Press Conference with Secretary Rumsfeld and Prime Minister of the Kyrgyz Republic Kurmanbek Bakiyev
Moderator: Ladies and Gentlemen, let us begin this press conference to discuss the outcome of the working visit of the Secretary of Defense of the United States, Mr. Rumsfeld, to the Kyrgyz Republic. Please be advised that we have only twenty minutes for this press conference. Please be brief and concise when formulating your questions. The first question comes from the Kyrgyz National Television and Radio Corporation:
Q: The question is for Mr. Rumsfeld. What are the main goals of your visit to the Kyrgyz Republic? And what are the plans of the United States in the fields of defense and security cooperation with the Kyrgyz Republic?
Secretary Rumsfeld: I was very pleased to be able to visit your country. The world, of course, has been watching the events in Kyrgyzstan with great interest. I was pleased to be able to express our appreciation for the cooperation we have had with respect to the war on terror and the important movement towards democracy in Afghanistan -- and to tell the interim leadership here that the United States is wishing them well in the important work that they are engaged in in building a stable and modern and prosperous democracy.
Moderator: The next question is from the Reuters Agency.
Q: Mr. Prime Minister, Charles Aldinger with Reuters. I’d like to ask you, Sir, did you give Mr. Rumsfeld assurances that the U.S. military would continue to have access now to the airbase here in Bishkek?
Prime Minister Bakiev: During the conversation with Secretary Rumsfeld, we focused on economic relations, political relations, and military relations. On behalf of the Kyrgyz Government and myself, as the Prime Minister of the Kyrgyz Republic, I assured the Secretary of Defense that the Kyrgyz Republic would comply with all the international agreements we have signed, we have concluded with the United States.
Moderator: A question from Radio Station Azattyk, Radio Liberty.
Q: This is a question for Prime Minister Bakiev. In a way, I will be repeating some of the thoughts of the previous question, but I would nevertheless, like to pose the following question: In light of the political events that occurred on the territory of the Kyrgyz Republic recently, is it possible to place the anti-terrorism Coalition Airbase in Kyrgyzstan on permanent status? Also is it possible to have flights here in Kyrgyzstan of AWACS planes?
Prime Minister Bakiev: In the course of our conversation, the Secretary of Defense and I did not discuss the possibility of placing any additional aircraft of the AWACS type in the Kyrgyz Republic. As far as any additional troops, that was also not a subject of discussion. I do not think that there is any need to increase the presence of any more foreign troops in the Kyrgyz Republic. The situation at the present time is fully under control of the Government of the Kyrgyz Republic, which has no need for additional forces.
Moderator: A question from the representative of The New York Times.
Q: Thank you for your time. As your nation proceeds down this political path, a very exciting force that is still uncertain, I wonder if you were able to give Mr. Rumsfeld, as the first senior American to visit you, assurances that your country, even in this interim period, would be respecting the people’s will and that you are committed to democratic reforms and a free market.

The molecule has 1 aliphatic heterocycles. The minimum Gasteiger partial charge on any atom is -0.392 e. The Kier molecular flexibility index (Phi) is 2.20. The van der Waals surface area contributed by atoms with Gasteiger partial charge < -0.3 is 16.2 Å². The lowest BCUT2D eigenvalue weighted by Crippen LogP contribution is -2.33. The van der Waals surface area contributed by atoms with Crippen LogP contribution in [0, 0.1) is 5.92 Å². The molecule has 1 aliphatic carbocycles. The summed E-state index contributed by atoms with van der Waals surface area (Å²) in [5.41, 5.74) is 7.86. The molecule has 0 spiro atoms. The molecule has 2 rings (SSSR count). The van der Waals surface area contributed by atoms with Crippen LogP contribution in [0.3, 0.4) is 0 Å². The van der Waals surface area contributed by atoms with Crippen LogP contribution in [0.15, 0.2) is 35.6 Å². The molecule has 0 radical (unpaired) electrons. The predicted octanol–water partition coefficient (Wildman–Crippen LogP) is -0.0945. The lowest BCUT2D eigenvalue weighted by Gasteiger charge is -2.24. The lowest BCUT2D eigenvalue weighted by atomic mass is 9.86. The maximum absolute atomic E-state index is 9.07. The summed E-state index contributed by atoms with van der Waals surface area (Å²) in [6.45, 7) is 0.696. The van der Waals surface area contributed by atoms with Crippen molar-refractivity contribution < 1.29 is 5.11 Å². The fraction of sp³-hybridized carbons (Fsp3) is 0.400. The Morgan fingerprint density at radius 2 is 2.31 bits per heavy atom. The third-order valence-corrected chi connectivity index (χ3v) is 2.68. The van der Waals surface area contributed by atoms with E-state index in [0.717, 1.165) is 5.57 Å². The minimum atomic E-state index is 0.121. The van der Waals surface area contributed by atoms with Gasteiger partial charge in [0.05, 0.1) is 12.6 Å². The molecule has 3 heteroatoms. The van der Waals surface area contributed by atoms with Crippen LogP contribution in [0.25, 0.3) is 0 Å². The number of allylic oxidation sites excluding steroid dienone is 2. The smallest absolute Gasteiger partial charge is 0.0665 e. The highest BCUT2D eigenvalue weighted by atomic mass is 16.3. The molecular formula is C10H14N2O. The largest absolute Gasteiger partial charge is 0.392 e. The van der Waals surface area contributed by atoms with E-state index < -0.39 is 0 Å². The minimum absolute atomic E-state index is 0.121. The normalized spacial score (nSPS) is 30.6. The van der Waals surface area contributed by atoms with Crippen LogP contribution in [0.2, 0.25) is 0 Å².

Prime Minister Bakiev: Thank you for the question. During the course of our talks with the Secretary of Defense that question was definitely discussed; that question has great meaning for us and for the citizens of Kyrgyzstan. And I responded that the Kyrgyz Government will do everything necessary so that the presidential elections will be in compliance with the Constitution of the Kyrgyz Republic, with the laws enforced in the territory of the Kyrgyz Republic, and with the standards the OSCE
Moderator: The next question is from the newspaper ResPublica.
Q: Secretary Rumsfeld, would you agree that with the victory of the people’s revolution in Kyrgyzstan there were certain changes in the strategic balance of power in Central Asia?
Secretary Rumsfeld: No, I do not think I would say that. It seems to me, there is an interest on the part of the people to move towards a democratic system and that is a good thing for the region. Although I do not quite understand the basis for your question, I do think it is important for the people to have the kind of government and the kind of opportunities that they want and to express themselves in free and fair elections.
Moderator: A question from the representative of U.S.A. Toda.y.
Q: Good afternoon, sir. What will be the political impact of the return of Bermet Akaeva and will her return help authorities here locate her husband, whose company sells the fuel the U.S. needs for its aircraft at the airbase here?
Prime Minister Bakiev: As far as I know, although I have not seen her myself, they told me today that Bermet Akaeva is in Bishkek and that she is attending a session of the Parliament. That, in a sense, is the answer to your question. There is no impact. On the part of the Government of Kyrgyzstan there were no obstacles to her return. As for the second part of your question, regarding her husband, I do not see any obstacles whatsoever for him to live here or any restrictions for him to be involved in the business he pursues. I think that questions regarding the privatization and the property of the former president’s family, some of which are controversial, all of them should be investigated according to judicial procedures and only decided in court.
Moderator: Unfortunately, the time for this press conference has ended. On behalf of all of you, let me thank Secretary of Defense Rumsfeld and the Prime Minister for participating. Thank you.